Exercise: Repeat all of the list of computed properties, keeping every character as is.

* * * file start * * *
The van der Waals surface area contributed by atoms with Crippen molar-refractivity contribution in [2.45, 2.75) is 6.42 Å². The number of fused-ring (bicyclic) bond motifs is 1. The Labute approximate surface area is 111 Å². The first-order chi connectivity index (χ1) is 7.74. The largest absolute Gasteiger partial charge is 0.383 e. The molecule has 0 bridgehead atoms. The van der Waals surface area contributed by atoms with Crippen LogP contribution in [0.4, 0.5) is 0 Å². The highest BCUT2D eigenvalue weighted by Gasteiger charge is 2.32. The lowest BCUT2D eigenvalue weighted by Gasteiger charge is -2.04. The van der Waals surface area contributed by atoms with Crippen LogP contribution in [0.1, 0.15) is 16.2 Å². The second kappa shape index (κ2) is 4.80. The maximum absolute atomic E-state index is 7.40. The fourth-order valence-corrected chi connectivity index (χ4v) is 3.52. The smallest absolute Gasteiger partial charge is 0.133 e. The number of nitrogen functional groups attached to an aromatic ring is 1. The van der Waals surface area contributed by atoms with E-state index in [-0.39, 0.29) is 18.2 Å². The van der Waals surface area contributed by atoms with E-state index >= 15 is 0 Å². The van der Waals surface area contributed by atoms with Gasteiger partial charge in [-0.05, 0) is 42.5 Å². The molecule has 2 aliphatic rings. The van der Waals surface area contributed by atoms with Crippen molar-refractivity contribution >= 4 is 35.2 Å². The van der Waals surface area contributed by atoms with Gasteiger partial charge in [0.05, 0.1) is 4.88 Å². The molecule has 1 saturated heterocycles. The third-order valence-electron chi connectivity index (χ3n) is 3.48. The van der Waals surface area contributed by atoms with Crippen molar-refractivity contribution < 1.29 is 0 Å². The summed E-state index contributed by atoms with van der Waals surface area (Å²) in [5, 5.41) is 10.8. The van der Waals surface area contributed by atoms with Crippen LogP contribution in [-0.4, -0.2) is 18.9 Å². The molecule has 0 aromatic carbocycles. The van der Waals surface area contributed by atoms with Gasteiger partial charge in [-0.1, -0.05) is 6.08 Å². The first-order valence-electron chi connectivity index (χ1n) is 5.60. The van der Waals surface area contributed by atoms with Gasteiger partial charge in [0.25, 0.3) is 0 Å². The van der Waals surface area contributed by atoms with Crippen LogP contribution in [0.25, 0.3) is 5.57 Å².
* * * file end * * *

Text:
The van der Waals surface area contributed by atoms with Crippen molar-refractivity contribution in [2.45, 2.75) is 6.42 Å². The number of fused-ring (bicyclic) bond motifs is 1. The Labute approximate surface area is 111 Å². The first-order chi connectivity index (χ1) is 7.74. The largest absolute Gasteiger partial charge is 0.383 e. The molecule has 0 bridgehead atoms. The van der Waals surface area contributed by atoms with Crippen LogP contribution in [0.4, 0.5) is 0 Å². The highest BCUT2D eigenvalue weighted by Gasteiger charge is 2.32. The lowest BCUT2D eigenvalue weighted by Gasteiger charge is -2.04. The van der Waals surface area contributed by atoms with Crippen LogP contribution in [0.1, 0.15) is 16.2 Å². The second kappa shape index (κ2) is 4.80. The maximum absolute atomic E-state index is 7.40. The fourth-order valence-corrected chi connectivity index (χ4v) is 3.52. The smallest absolute Gasteiger partial charge is 0.133 e. The number of nitrogen functional groups attached to an aromatic ring is 1. The van der Waals surface area contributed by atoms with E-state index in [-0.39, 0.29) is 18.2 Å². The van der Waals surface area contributed by atoms with E-state index >= 15 is 0 Å². The van der Waals surface area contributed by atoms with Gasteiger partial charge in [-0.05, 0) is 42.5 Å². The molecule has 2 aliphatic rings. The van der Waals surface area contributed by atoms with Crippen molar-refractivity contribution >= 4 is 35.2 Å². The van der Waals surface area contributed by atoms with Gasteiger partial charge in [0.05, 0.1) is 4.88 Å². The molecule has 1 saturated heterocycles. The third-order valence-electron chi connectivity index (χ3n) is 3.48. The van der Waals surface area contributed by atoms with Crippen molar-refractivity contribution < 1.29 is 0 Å². The summed E-state index contributed by atoms with van der Waals surface area (Å²) in [5, 5.41) is 10.8. The van der Waals surface area contributed by atoms with Crippen LogP contribution in [-0.4, -0.2) is 18.9 Å². The molecule has 0 aromatic carbocycles. The van der Waals surface area contributed by atoms with Gasteiger partial charge in [-0.1, -0.05) is 6.08 Å². The first-order valence-electron chi connectivity index (χ1n) is 5.60. The van der Waals surface area contributed by atoms with Gasteiger partial charge in [0.25, 0.3) is 0 Å². The van der Waals surface area contributed by atoms with Crippen LogP contribution in [0.25, 0.3) is 5.57 Å².